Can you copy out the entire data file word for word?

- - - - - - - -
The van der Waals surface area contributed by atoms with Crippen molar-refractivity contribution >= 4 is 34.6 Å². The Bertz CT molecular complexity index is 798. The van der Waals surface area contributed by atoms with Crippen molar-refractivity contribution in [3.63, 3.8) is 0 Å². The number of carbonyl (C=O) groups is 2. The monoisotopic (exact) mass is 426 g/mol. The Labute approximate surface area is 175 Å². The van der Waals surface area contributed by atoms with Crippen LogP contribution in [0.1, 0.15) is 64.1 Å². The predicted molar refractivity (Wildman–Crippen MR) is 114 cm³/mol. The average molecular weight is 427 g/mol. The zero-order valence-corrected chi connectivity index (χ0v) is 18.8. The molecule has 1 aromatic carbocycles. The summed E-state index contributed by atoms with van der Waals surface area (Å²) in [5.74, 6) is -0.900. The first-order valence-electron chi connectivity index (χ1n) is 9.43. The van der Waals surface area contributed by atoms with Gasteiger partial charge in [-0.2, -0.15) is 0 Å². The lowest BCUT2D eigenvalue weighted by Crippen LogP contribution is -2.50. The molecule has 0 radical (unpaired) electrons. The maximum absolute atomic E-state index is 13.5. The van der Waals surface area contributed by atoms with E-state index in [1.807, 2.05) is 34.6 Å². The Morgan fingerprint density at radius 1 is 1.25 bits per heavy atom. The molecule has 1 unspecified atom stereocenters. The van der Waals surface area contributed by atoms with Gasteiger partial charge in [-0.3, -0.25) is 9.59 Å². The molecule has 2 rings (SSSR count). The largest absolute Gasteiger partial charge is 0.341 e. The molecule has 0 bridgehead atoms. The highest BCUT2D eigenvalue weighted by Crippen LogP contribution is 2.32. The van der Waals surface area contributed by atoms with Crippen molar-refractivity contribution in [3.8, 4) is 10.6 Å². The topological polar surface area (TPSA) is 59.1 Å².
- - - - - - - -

The van der Waals surface area contributed by atoms with Crippen molar-refractivity contribution >= 4 is 34.6 Å². The Bertz CT molecular complexity index is 798. The van der Waals surface area contributed by atoms with Crippen molar-refractivity contribution in [3.63, 3.8) is 0 Å². The number of carbonyl (C=O) groups is 2. The monoisotopic (exact) mass is 426 g/mol. The Labute approximate surface area is 175 Å². The van der Waals surface area contributed by atoms with Crippen LogP contribution in [0.1, 0.15) is 64.1 Å². The predicted molar refractivity (Wildman–Crippen MR) is 114 cm³/mol. The average molecular weight is 427 g/mol. The zero-order valence-corrected chi connectivity index (χ0v) is 18.8. The molecule has 1 aromatic carbocycles. The summed E-state index contributed by atoms with van der Waals surface area (Å²) in [5.74, 6) is -0.900. The first-order valence-electron chi connectivity index (χ1n) is 9.43. The van der Waals surface area contributed by atoms with Gasteiger partial charge in [-0.2, -0.15) is 0 Å². The lowest BCUT2D eigenvalue weighted by Crippen LogP contribution is -2.50. The molecule has 0 radical (unpaired) electrons. The maximum absolute atomic E-state index is 13.5. The van der Waals surface area contributed by atoms with E-state index in [1.807, 2.05) is 34.6 Å². The Morgan fingerprint density at radius 1 is 1.25 bits per heavy atom. The molecule has 1 unspecified atom stereocenters. The van der Waals surface area contributed by atoms with Gasteiger partial charge in [-0.3, -0.25) is 9.59 Å². The molecule has 2 rings (SSSR count). The largest absolute Gasteiger partial charge is 0.341 e. The molecule has 0 bridgehead atoms. The highest BCUT2D eigenvalue weighted by Crippen LogP contribution is 2.32. The van der Waals surface area contributed by atoms with Crippen molar-refractivity contribution in [3.8, 4) is 10.6 Å². The topological polar surface area (TPSA) is 59.1 Å².